In order to tune the PID we first started with the Proportional gain. With just this gain applied to the algorithm, the quadcopter would oscillate around the set point at a constant rate. When this constant oscillation was reached, we then started to adjust the derivative gain. The derivative gain causes the steady oscillation already present to be critically damped and eventually settle on the set point.With only PD the quadcopter is already somewhat stable. The reason for including the integral portion is to allow the oscillations to settle faster. This is important since we want the quadcopter to become stable and reach its set point as quickly as possible. When we adjust the integral gain we increase it slowly until we see the quad copter reach its set point after the desired number of oscillations. If we were able to tolerate a higher number of oscillations then the PID controller would react faster and the quadcopter would actually settle on the set point more quickly. However, oscillations can also introduce instability during flight so for our application we are looking for 0 oscillations. Even though it causes us to reach our set point slower, it is a better option for us.

Stable PID Output

Once a stable PID controller has been achieved then any requests from the controller should result in the quadcopter being able to reach stability at the requested angle. Any attempts to knock the quadcopter off the set point causes the quadcopter to quickly return to its intended state.

Issues Faced

Issue 1

PID Tuning to achieve stabilization is the most difficult portion of the project. This involves knowledge of PID controls and how each gain (Proportional, Integral, and Differential) affect the stabilization of the drone.

Issue 2

The original drone that was developed had a mechanical issue either with the ESC or the motor. This happened five days prior to the due date of the project and because we couldn't order another part in time we had to improvise by starting from scratch on an old drone. The old drone only had the motors, ESC, and frame installed. The SJSUOne board, sensors, and power supply had to be moved completely and the PID gains had to be re-tuned all over again. We literally finished an entire semester worth of work in one day.

Issue 3

The optical flow sensor had communication problems at first. The specific part we chose had two options to receive the x-delta and y-delta values : 1) single register reads or 2) motion burst where 6 registers are read sequentially after the command is received. We had to learn the hard way that the motion burst was the more accurate way to receive the data we wanted.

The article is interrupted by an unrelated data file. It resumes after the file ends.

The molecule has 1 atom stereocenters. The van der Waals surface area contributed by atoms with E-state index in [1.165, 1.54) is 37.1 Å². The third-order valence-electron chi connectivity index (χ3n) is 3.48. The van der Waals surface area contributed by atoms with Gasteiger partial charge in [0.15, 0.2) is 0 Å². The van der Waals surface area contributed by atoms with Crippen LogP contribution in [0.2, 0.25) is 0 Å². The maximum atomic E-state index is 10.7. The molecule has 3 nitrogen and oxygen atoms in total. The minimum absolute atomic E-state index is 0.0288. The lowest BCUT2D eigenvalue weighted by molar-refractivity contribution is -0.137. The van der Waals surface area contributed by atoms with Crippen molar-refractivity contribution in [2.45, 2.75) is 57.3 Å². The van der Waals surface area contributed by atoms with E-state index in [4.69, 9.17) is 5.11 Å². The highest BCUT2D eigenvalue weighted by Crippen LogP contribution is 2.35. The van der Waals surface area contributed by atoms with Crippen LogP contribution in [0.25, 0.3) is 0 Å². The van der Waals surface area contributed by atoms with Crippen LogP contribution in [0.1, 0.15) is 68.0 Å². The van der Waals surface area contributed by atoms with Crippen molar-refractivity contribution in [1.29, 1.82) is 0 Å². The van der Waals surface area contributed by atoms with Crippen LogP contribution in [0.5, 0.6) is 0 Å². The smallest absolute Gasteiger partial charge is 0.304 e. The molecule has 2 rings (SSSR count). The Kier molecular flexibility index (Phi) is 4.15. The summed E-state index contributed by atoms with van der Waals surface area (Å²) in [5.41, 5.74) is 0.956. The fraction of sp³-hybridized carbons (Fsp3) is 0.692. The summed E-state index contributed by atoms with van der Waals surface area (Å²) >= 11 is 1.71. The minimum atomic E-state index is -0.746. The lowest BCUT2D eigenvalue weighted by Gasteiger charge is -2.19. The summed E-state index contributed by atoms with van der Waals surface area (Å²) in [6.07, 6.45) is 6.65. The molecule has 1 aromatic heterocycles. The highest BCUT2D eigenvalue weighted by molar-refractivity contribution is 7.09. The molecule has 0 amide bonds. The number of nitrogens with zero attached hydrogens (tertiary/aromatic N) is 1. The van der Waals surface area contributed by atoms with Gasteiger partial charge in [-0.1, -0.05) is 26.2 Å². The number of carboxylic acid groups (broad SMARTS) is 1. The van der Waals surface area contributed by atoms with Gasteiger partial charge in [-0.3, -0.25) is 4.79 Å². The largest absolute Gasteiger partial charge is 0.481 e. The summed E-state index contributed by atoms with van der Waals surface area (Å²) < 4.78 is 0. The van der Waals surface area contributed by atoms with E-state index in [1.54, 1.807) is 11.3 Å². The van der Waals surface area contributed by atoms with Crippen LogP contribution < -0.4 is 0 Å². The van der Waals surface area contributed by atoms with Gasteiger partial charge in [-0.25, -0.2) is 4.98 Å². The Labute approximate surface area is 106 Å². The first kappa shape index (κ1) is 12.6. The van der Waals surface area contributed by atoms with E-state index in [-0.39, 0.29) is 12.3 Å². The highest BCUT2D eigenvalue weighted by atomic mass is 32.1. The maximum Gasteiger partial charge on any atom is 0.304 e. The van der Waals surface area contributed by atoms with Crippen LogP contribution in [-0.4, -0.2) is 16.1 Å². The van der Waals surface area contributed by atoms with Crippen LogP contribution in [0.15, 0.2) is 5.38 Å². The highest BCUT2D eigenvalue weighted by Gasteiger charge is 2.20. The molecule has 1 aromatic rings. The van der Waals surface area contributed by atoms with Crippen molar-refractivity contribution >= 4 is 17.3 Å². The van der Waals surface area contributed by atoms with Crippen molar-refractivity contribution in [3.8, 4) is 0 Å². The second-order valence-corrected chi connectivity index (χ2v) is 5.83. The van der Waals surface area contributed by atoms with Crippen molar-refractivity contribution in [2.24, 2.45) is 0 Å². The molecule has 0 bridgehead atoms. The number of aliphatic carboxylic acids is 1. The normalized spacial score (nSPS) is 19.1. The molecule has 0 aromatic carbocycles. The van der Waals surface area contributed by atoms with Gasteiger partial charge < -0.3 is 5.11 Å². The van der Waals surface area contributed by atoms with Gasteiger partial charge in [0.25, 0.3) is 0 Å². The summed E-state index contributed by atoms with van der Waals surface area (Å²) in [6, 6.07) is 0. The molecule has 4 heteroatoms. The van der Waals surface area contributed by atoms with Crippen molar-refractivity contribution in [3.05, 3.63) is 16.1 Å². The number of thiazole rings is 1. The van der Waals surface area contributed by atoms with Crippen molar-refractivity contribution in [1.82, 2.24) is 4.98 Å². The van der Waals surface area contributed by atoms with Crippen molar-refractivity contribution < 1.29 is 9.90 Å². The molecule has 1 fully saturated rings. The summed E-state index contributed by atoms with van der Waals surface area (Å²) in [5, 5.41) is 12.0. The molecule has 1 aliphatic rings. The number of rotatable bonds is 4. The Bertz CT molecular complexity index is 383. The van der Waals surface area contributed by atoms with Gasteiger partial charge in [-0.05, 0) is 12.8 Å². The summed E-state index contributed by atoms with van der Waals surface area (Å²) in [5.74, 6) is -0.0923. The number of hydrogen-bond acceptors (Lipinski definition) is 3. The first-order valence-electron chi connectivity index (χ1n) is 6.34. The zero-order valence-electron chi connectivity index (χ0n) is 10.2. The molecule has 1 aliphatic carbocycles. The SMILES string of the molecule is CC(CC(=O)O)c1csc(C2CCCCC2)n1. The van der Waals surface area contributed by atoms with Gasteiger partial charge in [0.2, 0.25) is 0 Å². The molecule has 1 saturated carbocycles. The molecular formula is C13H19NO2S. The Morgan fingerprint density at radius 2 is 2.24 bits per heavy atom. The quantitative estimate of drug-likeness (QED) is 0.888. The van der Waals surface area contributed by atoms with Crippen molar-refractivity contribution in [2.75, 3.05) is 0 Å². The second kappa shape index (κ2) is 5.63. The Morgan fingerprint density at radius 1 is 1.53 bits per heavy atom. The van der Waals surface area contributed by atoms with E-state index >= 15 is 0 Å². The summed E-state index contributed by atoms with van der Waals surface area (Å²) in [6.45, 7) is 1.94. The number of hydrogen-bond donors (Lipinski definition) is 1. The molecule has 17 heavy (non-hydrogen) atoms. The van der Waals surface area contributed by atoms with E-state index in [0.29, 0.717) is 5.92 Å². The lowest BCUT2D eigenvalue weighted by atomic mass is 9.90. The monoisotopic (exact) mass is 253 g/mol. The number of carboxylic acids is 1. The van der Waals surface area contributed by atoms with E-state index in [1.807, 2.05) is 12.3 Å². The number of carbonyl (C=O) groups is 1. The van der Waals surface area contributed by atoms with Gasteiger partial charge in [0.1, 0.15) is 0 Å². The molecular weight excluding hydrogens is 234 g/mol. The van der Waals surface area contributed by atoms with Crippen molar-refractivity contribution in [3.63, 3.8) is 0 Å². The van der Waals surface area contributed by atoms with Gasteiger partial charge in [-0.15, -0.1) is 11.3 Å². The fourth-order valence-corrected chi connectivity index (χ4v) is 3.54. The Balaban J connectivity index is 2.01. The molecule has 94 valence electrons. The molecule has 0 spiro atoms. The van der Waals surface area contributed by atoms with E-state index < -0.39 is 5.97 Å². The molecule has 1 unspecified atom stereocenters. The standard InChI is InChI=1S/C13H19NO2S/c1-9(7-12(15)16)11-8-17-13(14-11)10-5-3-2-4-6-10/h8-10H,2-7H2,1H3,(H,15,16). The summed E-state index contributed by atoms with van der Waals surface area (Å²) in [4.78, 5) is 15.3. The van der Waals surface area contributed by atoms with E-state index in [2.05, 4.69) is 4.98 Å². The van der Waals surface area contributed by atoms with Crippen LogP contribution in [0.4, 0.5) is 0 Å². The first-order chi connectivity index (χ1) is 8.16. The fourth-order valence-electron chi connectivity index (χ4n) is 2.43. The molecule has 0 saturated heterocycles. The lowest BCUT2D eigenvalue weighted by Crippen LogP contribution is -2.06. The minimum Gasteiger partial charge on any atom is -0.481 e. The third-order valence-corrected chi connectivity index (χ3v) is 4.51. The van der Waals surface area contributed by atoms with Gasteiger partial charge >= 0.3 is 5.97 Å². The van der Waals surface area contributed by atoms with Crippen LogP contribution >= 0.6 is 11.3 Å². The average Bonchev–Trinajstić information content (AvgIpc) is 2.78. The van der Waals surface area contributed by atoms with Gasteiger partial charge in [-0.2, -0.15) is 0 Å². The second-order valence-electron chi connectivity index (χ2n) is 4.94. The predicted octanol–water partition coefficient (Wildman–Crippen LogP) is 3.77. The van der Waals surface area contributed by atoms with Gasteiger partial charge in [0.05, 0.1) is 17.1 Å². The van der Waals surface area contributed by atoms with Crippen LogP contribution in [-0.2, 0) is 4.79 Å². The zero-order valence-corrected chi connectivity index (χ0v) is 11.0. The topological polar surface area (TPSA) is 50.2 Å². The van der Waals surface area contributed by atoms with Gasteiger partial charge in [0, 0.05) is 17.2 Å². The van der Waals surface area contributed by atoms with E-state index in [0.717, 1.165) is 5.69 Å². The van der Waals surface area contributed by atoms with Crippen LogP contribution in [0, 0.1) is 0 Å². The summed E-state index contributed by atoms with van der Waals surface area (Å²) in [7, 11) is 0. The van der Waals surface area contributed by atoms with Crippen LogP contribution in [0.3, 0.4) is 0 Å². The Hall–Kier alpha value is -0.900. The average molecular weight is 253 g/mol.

In this project, we utilized many new sensors that have never been used before such as the Adafruit accelerometer sensor, the ESC controller, and the remote transmit/receive sensor. We learned how to interface these new sensor with understanding each sensor's spec. The most important knowledge we have learned is adjusting the PID value in order to stabilize the quadcopter. We have a set of environment to test the drone's stability, and use our self-defined raw command to change the PID value. Finding the proper PID value for quadcopter is the hardest task in this project. We get a very stable PID value from our simulation environment and program into the quadcopter, but the quadcopter still very unstable in the real test. When testing quadcopter outside the room, there many unexpected situation such as wind and turbulence will have an affect on the outdoor flying.

We encountered many hurdles in our first attempt at the quadcopter. We had initially thought that it would be simpler to buy a quadcopter off the shelf and replace the flight controller. This turned out to be a mistake since there was no documentation available for the ESC's. When we ran into trouble with the ESC towards the end of the project there was nothing we could do to debug or resolve the issue. We ended up having to resort to a completely different quadcopter.

When finally achieving stable flight with the quadcopter we realized that any disturbance by the wind would cause it to drift. We turned to the optical flow sensor. Trying to interface with this sensor turned out to be more difficult than we initially thought. We ran into timing issues when trying to read from the registers one at a time and ended up having to read multiple registers in what is called "burst mode."

In the end, we realized that quadcopters are not for the faint of heart, and require a huge amount of time and dedication. However, this was a very rewarding experience since it involved resolving issues stemming from many different engineering disciplines including electrical, mechanical, and software.

Project Video

https://www.youtube.com/watch?v=gkTlo5t4o04 https://youtu.be/ZWS9cOwkb_o

Project Source Code



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References Used